Stumble Into Indonesia's Unseen Places
Submitted by viravira on 14 May 2013 • Uncategorized
It’s probably too late to say, “book your flight tickets early”. But it’s not too late to say, “Magelang, which is where Borobudur is located, can be reached not only by plane, but also by bus and trains directly to the city or with stopover at the nearest cities.” Now quick reserve your tickets!
Your choices of public transportations, based on our Magelang native friend Fahmi’s information:
– Plane: fly to Yogyakarta (then continue 1-1,5 hr by bus), or Semarang (then continue 2 hrs by bus on normal condition; or 3-4 hrs on present condition due to road work).
– Train: as functioning train station is non-existing in Magelang, you can take the train to Yogyakarta or Semarang before continuing by bus.
– Bus: take the route from Yogyakarta, Semarang, Purwokerto, Surabaya and many other nearby towns to Magelang’s Soekarno Hatta Bus Terminal.
There’s nothing wrong with staying in Yogyakarta, but Magelang is simply closer to Borobudur and Mendut temples, where the ceremonies are held. Magelang is also an overlooked place by tourists, while it has a lot of interesting places, food and stories to offer. Have a read on what we’ve written about the city here and here.
Vesak ceremony consists of a series of events starting a few days before the Vesak day. Look up the schedule on the net (sorry, we could only find the official one in Indonesian, here), decide which parts of event you want to attend. It could help you choose where to book accommodation, what transportation to take and what to do in between ceremonies. For a quick look on what a Vesak at Borobudur trip could be like, check out our chirps here.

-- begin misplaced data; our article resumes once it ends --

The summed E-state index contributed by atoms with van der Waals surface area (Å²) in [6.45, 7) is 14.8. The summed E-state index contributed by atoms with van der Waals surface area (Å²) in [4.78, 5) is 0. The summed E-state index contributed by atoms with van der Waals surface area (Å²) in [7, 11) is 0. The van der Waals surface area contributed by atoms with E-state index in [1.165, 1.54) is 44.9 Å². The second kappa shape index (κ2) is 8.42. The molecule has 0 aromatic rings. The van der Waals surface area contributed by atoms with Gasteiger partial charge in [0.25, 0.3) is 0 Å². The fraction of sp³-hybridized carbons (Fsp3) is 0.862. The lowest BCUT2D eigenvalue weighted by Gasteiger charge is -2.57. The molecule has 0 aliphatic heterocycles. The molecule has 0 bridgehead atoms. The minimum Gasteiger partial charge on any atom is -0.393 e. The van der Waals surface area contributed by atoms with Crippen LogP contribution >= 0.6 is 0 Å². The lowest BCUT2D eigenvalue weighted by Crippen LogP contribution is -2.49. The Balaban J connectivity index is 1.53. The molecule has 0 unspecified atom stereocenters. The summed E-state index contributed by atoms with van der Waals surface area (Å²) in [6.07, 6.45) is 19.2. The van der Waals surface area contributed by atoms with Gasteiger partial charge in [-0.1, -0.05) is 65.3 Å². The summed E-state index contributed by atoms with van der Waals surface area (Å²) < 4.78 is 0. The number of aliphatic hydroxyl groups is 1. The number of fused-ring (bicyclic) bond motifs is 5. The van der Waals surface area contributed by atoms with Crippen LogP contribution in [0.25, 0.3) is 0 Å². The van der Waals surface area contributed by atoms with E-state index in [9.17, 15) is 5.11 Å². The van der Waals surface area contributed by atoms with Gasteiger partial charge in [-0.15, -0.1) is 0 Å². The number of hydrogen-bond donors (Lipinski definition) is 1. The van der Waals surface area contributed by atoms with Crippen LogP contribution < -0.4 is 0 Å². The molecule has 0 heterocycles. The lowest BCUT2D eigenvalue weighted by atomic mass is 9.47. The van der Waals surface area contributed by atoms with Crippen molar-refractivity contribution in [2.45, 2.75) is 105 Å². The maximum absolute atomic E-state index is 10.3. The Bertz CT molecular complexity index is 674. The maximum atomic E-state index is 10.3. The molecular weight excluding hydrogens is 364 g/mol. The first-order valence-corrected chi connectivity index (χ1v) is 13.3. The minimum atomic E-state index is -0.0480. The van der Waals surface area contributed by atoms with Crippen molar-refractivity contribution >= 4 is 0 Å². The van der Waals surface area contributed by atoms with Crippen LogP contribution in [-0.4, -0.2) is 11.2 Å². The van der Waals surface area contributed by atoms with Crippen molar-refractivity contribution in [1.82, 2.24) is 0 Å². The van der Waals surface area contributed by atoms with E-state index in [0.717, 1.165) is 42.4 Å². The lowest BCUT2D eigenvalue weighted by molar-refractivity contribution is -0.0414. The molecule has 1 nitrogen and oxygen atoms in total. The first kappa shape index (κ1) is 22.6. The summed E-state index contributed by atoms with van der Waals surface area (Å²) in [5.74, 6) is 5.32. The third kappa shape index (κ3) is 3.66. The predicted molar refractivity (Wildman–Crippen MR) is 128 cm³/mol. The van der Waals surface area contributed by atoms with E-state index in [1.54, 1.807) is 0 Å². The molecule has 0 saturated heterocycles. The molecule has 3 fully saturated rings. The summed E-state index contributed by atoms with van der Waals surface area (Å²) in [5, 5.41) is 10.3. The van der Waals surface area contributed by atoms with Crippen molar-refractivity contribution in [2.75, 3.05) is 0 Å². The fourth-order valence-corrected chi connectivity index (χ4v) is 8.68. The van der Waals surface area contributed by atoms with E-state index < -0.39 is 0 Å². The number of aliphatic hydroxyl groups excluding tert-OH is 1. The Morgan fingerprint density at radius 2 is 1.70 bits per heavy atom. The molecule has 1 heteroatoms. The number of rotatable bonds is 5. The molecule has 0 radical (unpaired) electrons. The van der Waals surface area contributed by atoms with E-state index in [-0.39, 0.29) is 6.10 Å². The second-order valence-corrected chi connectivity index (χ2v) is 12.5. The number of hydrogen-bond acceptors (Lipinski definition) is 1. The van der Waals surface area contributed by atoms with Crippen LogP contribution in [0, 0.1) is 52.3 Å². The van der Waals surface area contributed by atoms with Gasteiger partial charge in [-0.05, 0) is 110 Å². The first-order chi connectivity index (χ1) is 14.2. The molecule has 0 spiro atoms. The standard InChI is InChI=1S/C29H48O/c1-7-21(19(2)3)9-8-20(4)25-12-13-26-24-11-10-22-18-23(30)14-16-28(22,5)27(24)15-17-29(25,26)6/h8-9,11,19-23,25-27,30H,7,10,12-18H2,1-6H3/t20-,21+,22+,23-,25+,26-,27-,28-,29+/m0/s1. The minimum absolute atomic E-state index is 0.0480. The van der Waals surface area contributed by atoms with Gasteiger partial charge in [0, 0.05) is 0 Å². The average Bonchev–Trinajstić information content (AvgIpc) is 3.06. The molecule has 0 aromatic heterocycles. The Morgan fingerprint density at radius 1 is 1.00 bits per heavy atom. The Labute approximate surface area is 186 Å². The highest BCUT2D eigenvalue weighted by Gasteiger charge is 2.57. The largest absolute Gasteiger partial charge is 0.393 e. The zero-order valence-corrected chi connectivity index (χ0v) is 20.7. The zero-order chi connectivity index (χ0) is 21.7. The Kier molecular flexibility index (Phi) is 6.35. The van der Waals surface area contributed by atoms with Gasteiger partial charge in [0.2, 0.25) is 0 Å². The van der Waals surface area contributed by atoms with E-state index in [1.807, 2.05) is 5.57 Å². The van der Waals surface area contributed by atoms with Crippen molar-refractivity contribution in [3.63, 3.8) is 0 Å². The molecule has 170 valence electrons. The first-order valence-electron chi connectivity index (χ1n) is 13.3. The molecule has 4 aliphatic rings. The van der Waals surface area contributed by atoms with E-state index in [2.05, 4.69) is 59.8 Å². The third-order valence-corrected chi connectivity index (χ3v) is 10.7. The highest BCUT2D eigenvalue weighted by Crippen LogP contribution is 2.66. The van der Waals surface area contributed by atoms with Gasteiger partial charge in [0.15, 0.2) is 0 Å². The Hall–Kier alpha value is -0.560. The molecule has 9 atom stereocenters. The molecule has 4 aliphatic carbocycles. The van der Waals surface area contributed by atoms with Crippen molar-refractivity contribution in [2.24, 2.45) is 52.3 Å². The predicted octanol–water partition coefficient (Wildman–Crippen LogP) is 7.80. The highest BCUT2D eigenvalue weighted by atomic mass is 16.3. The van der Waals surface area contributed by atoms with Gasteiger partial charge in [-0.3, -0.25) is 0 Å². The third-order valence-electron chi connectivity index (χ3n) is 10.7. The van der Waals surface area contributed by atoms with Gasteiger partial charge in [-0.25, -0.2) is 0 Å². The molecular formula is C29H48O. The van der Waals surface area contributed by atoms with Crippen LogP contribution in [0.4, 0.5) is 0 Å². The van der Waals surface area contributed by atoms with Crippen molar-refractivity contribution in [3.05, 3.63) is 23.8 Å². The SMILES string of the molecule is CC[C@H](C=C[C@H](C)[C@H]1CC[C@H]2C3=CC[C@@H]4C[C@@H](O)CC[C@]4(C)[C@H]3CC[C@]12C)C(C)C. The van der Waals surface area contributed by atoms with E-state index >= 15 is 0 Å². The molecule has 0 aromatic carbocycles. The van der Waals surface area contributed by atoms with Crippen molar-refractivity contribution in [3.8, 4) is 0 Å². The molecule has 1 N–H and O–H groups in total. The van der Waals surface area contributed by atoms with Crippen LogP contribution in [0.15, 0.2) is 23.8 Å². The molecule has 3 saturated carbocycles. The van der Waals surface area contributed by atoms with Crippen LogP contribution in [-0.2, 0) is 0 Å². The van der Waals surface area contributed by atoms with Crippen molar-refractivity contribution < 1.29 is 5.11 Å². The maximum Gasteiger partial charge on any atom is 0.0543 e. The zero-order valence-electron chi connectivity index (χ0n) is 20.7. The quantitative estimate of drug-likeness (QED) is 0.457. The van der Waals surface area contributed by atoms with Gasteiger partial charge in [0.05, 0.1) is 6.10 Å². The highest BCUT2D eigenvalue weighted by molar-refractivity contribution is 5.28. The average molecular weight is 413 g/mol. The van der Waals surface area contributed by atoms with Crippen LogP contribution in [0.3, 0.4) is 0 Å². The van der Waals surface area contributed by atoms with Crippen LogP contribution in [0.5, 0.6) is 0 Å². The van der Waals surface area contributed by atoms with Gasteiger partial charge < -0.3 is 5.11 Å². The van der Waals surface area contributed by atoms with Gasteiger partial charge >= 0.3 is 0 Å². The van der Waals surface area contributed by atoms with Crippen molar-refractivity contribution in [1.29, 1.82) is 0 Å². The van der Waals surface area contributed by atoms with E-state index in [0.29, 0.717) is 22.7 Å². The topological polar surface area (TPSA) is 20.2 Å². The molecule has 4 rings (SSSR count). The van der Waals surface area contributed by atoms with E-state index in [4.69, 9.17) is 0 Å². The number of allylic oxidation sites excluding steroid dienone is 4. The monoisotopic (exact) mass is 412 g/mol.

Vesak at Borobudur is one of the most anticipated events throughout the year by people from all over the world. There will be traffic jams around the sites. Though the ceremony at Borobudur goes on until midnight, entrance to the area is closed at 5 pm.
Wear comfortable outfit and shoes, especially if you are walking the march between Mendut and Borobudur temples. Wear something not so revealing, especially the women. They didn’t kick me out for my shorts, but I wished I were wearing something longer. Vesak is a religious event, it’s better to wear something considered polite. Perhaps, something as polite as your Sunday best, but more casual and comfy.
Have a raincoat and a hat or umbrella ready in your bag. You’ll never know when it’s going to rain or get really sunny, and most of the events are held outdoor.
An event like this is magnet to photographers or simply tourists like us. But again, it’s a religious event, not a playground. Give way to the Buddhists who are there to pray. Don’t stand in their way at any moment of the ceremony, don’t be noisy, don’t fool around. Avoid shooting cameras, moreover with flash, in the face of a chanting Buddhist. You wouldn’t like it if someone did that to you while you’re praying at church, would you? And remember, others want to take pictures, too. And some visitors want to really pay attention to the ceremony. So, mind your behavior.
Prepare some snack and water if you’re staying until the end of the ceremony. There won’t be any food seller in Borobudur park except the restaurant at Manohara hotel at the foot of the temple. But remember! Do not litter.
We booked a taxi to pick us up from Borobudur at midnight, and thank God we decided to do that. Or else, it would be a long walk before we could get any taxi, if there was any. Mobile reception was sometimes very ugly, so it’s wiser to agree on a pickup point and time beforehand, just in case.
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